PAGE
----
Many on the far ends of each spectrum cheer when one of their own delivers what is perceived to be some sort of scathing "smackdown" to the other side.

These "smackdowns" are usually filled with self-righteous anger, positioned as representing an oppressed group, and are generally composed (consciously or subconsciously) with one’s supporters as the intended audience.

People scold other people to consolidate their own tribe, and in the hopes of shaming others in public.

I would venture to guess that those who study education may feel that an education process that is centred on shaming a child is unlikely to end well.

Adults are no different. Sometimes, public shaming works - especially against those in high positions of power and influence, when the clearly demonstrable, proven facts are against them.

Other times however, those who feel publicly shamed merely retreat into their own enclaves, where they can surround themselves with others who are "just like them", and where they can form their own silo of a mutually supportive community where they plot their revenge - in extreme cases, in very violent ways.

As one of the points of this article is that self-righteously lecturing people online is not effective, I of course am not seeking to lecture any individual over what to do or how they should talk.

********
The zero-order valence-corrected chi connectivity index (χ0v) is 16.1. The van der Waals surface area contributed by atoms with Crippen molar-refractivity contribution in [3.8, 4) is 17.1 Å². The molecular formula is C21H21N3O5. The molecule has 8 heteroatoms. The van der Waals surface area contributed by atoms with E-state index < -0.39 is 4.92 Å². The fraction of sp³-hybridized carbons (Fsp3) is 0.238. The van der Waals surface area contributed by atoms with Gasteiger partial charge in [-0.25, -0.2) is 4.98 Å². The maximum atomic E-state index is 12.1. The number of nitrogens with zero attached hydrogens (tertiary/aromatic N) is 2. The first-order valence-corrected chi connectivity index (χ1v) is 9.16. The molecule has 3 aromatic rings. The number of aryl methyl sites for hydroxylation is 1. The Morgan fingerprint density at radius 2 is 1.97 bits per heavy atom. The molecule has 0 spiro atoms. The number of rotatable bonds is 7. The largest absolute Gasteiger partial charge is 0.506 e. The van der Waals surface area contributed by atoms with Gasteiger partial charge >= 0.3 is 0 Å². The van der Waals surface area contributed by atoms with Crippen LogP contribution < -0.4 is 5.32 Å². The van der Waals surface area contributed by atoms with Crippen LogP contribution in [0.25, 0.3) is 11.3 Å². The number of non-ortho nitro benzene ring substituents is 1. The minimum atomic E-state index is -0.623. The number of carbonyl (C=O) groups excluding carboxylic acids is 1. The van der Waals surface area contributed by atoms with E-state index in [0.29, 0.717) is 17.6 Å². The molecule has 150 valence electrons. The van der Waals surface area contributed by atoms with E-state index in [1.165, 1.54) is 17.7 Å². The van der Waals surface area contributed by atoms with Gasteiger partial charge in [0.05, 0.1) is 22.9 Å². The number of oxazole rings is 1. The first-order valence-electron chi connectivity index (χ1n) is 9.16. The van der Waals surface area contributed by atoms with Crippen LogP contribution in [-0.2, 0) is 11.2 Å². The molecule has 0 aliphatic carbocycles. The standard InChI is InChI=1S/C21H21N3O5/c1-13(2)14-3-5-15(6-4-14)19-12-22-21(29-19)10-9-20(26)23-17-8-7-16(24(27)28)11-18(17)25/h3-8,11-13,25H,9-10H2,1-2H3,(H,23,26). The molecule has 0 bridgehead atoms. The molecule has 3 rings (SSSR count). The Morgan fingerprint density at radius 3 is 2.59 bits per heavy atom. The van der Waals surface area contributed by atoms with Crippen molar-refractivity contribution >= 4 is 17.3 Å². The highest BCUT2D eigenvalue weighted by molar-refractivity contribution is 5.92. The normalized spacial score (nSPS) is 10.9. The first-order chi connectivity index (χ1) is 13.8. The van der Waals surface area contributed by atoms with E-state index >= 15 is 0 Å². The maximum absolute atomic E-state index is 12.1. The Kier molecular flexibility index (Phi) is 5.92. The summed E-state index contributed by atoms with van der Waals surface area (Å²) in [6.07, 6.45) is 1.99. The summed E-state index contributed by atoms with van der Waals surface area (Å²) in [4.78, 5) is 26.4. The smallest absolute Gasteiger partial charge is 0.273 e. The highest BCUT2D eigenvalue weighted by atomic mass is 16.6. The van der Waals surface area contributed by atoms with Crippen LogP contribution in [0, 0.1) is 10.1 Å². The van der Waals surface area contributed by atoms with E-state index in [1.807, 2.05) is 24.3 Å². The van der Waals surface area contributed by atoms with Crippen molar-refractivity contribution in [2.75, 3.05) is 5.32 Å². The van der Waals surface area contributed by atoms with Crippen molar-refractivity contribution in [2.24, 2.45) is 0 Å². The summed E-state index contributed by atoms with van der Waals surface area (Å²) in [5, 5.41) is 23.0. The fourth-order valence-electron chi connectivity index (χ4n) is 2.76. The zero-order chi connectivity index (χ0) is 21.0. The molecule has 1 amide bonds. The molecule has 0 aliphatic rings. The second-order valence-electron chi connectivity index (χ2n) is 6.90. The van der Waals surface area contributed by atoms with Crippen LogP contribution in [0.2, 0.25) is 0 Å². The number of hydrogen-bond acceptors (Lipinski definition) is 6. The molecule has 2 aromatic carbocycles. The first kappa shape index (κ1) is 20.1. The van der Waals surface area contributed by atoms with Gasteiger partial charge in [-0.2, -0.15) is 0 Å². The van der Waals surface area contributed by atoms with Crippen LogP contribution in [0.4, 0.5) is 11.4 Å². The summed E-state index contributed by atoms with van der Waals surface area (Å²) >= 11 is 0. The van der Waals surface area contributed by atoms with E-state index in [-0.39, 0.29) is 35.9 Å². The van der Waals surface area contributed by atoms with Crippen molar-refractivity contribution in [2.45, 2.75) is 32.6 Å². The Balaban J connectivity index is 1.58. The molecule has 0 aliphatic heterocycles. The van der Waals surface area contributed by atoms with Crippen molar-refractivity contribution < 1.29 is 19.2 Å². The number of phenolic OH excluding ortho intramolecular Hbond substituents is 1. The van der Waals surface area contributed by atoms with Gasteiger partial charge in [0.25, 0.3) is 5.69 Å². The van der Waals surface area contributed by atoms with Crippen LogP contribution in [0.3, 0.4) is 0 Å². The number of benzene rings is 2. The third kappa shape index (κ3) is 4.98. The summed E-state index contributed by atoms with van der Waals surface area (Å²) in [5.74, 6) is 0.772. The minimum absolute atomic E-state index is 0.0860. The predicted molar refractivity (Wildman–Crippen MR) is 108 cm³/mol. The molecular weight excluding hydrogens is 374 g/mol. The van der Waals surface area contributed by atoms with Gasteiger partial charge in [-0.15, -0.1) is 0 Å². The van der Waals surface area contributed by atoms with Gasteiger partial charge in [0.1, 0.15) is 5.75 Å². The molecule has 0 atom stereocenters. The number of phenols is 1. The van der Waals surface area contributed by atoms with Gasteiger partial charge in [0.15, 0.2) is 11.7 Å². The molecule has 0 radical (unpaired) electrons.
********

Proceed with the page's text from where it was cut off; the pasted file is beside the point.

I am only writing in hopes that amidst all the shouting coming from the extreme ends of the spectrum, there are others who do value civilised, genuine discourse and who believe in carefully ascertaining facts and always hearing every side are important things.

Those of us in this space can often feel like a minority silo of our own. After all, by nature we do not shout, so we are often less heard.

My own beliefs would probably be generally described as left-leaning and progressive. That said, the way I see some right-wingers being attacked suggests that sometimes, extremists on either side have more in common with each other than they do with the moderates on either side.

There are undoubtedly times in this world where we need to bang the tables, face the tear gas, and rise up in protest. Many of us have been there and done that.

But if we truly want to convince others, and spread values we believe in and/or build on common ground, then we should be aware of how screaming at others or constantly trying to shame them is counterproductive.

I often feel like the pendulum of history is liable to swing violently from one extreme to another. Some may have expected the amplitudes of those swings to reduce, while others may be observing that they are increasing.

I’m not wise enough to predict how it will play out, but I do believe that if we collectively want to badly enough, we can work on shaping our culture and institutions in such a way as to manage our differences positively, and encourage discourse that is productive rather than divisive.

It’s a tall order, and we’d have to fight against a lot of entrenched cultures, resistance to innovation, as well as a lot of vested interests, but I refuse to believe it is beyond our capabilities.



NATHANIEL TAN works with Projek Wawasan Rakyat (POWR). He tweets @NatAsasi and can be reached at nat@engage.my.

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culture , racism , Nathaniel Tan , Donald Trump